How to prioritize vulnerabilities.

Security is constantly moving, and a secure system today might be vulnerable tomorrow—even without any changes or updates. 

Vulnerabilities can emerge and be identified at any point during the lifespan of an open-source component. When a vulnerability in such a component is publicly disclosed, and that component is part of your software, it becomes urgent to decide on a remediation strategy.

For most organizations, the challenge lies in the sheer volume of vulnerabilities surpassing the resources available for their management. Therefore, establishing a risk-based prioritization process is essential. This approach involves tools automatically detecting vulnerabilities, collecting related data, and providing prioritization mechanisms to support the assessment of vulnerabilities. Based on the level of risk they pose to your business and your clients, ensure that the most critical issues are addressed first. Here are seven key areas to include in the assessment: validity, severity, exploitabilityimpactasset value, threat intelligence, and ease of remediation


Algorithms matching the component names, versions, and platform/vendors with vulnerability data feeds will now and then make mistakes and falsely label components vulnerable. Suppose your tool can prevent an alert from creating noise by appearing again. In that case, it may be better with some false positives than being too rigid regarding input data and not detecting an existing weakness. 

So, the first step is to check that the vulnerability warning is valid.


The severity is often determined using tools like the Common Vulnerability Scoring System (CVSS). It is the primary indicator to determine the severity of a vulnerability, providing a first impression of how quickly an organization should react. A CVE announcement from the data feed comes with a CVSS base metric score (0-10) created in a standardized process to assess vulnerabilities. The score may be locally modified with additional temporal and environmental metric scores.

But, relying solely on the CVSS is not sufficient. Decisions are not numbers. In parallel, it’s essential to consider many factors that contribute to a more holistic review of a vulnerability’s impact and urgency. 


How easily and likely do potential attackers exploit a vulnerability? A first assessment is already determined as part of the CVSS scoring value. But there are several other factors to include, like the availability of Proof of Concept (PoC) exploit code, if the vulnerability already has been exploited (verified), the complexity required, or if the exploit is automatable. Or, perhaps one of the most critical factors, the potential rewards an attacker might get from the exploitation.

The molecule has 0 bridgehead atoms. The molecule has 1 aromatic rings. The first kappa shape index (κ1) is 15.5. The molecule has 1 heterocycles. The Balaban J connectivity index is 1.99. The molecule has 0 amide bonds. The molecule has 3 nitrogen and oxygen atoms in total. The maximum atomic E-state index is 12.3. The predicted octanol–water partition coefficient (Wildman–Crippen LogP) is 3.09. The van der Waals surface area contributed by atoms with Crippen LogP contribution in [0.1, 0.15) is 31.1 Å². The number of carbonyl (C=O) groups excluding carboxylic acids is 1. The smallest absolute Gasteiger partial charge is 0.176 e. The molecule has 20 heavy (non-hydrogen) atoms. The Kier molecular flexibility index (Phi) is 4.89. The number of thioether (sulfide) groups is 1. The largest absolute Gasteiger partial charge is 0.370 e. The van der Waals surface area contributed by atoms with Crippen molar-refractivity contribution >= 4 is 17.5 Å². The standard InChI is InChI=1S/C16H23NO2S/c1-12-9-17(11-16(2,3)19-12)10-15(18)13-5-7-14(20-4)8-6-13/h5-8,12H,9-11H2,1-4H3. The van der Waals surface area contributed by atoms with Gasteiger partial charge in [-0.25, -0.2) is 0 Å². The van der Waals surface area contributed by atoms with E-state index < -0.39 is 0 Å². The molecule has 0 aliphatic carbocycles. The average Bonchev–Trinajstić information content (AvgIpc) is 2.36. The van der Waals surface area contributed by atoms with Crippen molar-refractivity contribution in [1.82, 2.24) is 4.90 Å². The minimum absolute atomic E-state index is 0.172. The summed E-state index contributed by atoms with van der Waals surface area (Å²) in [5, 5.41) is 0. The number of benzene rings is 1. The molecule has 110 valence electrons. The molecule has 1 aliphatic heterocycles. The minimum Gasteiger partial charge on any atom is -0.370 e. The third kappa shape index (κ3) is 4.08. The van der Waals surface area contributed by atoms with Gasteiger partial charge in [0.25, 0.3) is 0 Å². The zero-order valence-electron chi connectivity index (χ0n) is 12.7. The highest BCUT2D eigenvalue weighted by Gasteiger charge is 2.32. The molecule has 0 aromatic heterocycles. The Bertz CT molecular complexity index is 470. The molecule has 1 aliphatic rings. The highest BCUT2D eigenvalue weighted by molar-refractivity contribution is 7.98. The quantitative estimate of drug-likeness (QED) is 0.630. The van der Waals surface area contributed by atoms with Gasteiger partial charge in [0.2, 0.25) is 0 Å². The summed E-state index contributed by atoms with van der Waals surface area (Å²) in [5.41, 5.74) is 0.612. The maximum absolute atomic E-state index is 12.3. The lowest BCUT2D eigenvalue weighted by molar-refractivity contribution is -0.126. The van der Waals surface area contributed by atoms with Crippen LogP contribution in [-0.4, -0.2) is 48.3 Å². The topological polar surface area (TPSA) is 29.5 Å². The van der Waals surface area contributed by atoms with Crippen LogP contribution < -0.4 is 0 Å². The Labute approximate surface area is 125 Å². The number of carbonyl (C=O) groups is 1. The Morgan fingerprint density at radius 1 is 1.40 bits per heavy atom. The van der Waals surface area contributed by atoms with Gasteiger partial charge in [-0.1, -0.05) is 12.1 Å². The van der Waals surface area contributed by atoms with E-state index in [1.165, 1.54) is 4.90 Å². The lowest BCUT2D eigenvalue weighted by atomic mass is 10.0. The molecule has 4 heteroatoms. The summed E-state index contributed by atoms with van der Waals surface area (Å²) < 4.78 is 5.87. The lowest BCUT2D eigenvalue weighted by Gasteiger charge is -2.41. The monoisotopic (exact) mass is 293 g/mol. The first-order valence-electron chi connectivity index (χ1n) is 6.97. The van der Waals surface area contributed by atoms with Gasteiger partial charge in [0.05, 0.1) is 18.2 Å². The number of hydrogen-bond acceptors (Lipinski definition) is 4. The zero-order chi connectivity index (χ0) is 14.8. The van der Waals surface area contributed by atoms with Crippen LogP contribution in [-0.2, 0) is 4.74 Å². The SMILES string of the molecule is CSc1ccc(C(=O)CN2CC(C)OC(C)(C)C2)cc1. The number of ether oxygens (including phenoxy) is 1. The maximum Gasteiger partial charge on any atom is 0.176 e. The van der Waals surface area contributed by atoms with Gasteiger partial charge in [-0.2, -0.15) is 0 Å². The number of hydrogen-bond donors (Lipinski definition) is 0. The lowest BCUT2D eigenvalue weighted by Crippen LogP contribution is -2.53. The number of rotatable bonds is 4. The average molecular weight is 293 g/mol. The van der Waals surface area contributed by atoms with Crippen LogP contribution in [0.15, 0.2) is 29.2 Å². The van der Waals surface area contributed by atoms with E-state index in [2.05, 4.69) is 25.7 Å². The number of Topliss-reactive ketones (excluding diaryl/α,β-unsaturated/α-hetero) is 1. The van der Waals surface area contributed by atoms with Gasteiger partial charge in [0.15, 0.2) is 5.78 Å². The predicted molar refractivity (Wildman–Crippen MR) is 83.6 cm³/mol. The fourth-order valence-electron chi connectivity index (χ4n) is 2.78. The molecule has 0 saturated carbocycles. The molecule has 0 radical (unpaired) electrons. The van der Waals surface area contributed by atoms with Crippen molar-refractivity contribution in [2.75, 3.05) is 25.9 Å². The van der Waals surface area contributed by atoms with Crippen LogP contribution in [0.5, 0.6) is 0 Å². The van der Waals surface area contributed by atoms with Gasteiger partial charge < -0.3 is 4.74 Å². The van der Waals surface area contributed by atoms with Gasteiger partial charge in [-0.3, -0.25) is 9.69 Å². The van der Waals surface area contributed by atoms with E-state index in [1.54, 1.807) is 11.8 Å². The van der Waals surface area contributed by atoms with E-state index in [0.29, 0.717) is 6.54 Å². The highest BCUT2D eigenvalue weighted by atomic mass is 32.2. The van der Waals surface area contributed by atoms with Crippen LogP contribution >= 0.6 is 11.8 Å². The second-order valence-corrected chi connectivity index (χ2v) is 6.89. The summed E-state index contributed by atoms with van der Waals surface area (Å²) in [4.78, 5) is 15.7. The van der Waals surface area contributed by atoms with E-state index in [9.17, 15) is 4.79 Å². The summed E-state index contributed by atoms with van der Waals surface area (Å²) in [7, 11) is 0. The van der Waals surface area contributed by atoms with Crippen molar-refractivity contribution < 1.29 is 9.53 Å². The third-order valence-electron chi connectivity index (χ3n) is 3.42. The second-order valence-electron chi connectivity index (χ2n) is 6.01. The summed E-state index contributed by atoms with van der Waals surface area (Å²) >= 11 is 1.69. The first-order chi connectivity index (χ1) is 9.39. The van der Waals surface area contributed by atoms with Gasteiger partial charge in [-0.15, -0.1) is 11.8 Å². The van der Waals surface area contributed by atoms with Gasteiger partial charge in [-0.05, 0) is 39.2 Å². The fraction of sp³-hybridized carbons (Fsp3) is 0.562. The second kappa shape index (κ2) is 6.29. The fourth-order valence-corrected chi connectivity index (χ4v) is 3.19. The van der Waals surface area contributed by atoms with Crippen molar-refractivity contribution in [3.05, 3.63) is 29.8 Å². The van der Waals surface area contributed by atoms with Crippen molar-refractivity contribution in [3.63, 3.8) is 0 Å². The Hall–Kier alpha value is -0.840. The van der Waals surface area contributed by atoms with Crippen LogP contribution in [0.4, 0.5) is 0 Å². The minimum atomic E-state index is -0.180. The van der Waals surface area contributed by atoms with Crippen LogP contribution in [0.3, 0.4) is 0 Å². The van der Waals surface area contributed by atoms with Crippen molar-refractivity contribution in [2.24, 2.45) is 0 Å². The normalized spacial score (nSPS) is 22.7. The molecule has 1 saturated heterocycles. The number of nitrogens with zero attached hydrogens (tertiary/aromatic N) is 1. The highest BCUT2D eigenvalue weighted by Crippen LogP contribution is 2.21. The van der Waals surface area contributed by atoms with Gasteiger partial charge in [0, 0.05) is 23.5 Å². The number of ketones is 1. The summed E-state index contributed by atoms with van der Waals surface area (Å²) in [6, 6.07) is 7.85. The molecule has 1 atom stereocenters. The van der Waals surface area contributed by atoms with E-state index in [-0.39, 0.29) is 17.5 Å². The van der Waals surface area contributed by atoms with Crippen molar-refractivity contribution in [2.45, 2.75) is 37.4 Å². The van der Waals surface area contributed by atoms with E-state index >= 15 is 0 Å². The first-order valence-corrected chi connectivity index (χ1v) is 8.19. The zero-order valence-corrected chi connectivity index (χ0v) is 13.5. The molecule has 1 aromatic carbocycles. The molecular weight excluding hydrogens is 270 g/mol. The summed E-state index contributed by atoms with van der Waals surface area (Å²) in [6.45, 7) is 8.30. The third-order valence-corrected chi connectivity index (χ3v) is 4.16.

Additional data on the likelihood of exploitation can be gathered from the EPSS model, providing valuable insight into the current status when prioritizing. The occurrence of threat intelligence information is also an important indicator when assessing the vulnerability.


What are the potential consequences for your business if a vulnerability is exploited, including data breaches, downtime, reputational damage, financial loss, and more? Understanding the possible effects will help in the prioritization process. 

Implementing and setting an impact value can help with individual prioritizations among many vulnerabilities. Impact value ranges, such as low to very high, can be helpful.

Asset Value

Not all assets in an organization have the same value. Recognizing the distinct importance and value of each asset is crucial. Is a business-critical database at stake, or the control of critical infrastructure, or is it the booking system for the gym? Such a targeted approach enhances the efficiency of the prioritization and the organization’s overall cybersecurity strategy.

Threat Intelligence

Threat and Vulnerability Intelligence adds an extra layer to the exploitation information pattern. Data about activities, attacks, and threats from credible sources can offer insights into the probability of an emerging aggression. Collecting threat intelligence data becomes more and more crucial. Data may be retrieved from various sources, including government agencies, private sector organizations, and open-source communities. 

Ease of remediation

Suppose you can update the vulnerable component in your software build without delays, compatibility, or dependency problems or upgrade or patch your affected systems without uncertainties. In that case, it may be the most efficient way to prioritize: no analyzing, no further collecting of data, not anything but doing the upgrade/patch—all the work of releasing new versions and sharing information is yours regardless.

In summary, prioritizing and making decisions about remediating vulnerable components and systems is a continuous task involving multiple parts of your organization, consuming time and money. It’s work you cannot escape, but with the proper tooling and automation, you can improve the efficiency to minimize risk and cost.

SBOM Central provides a user-friendly service for managing, monitoring, and sharing your SBOMs. It efficiently identifies and notifies you of vulnerabilities, exploits, and other security concerns while conducting ongoing scans for software updates, licensing compliance, and various health indicators.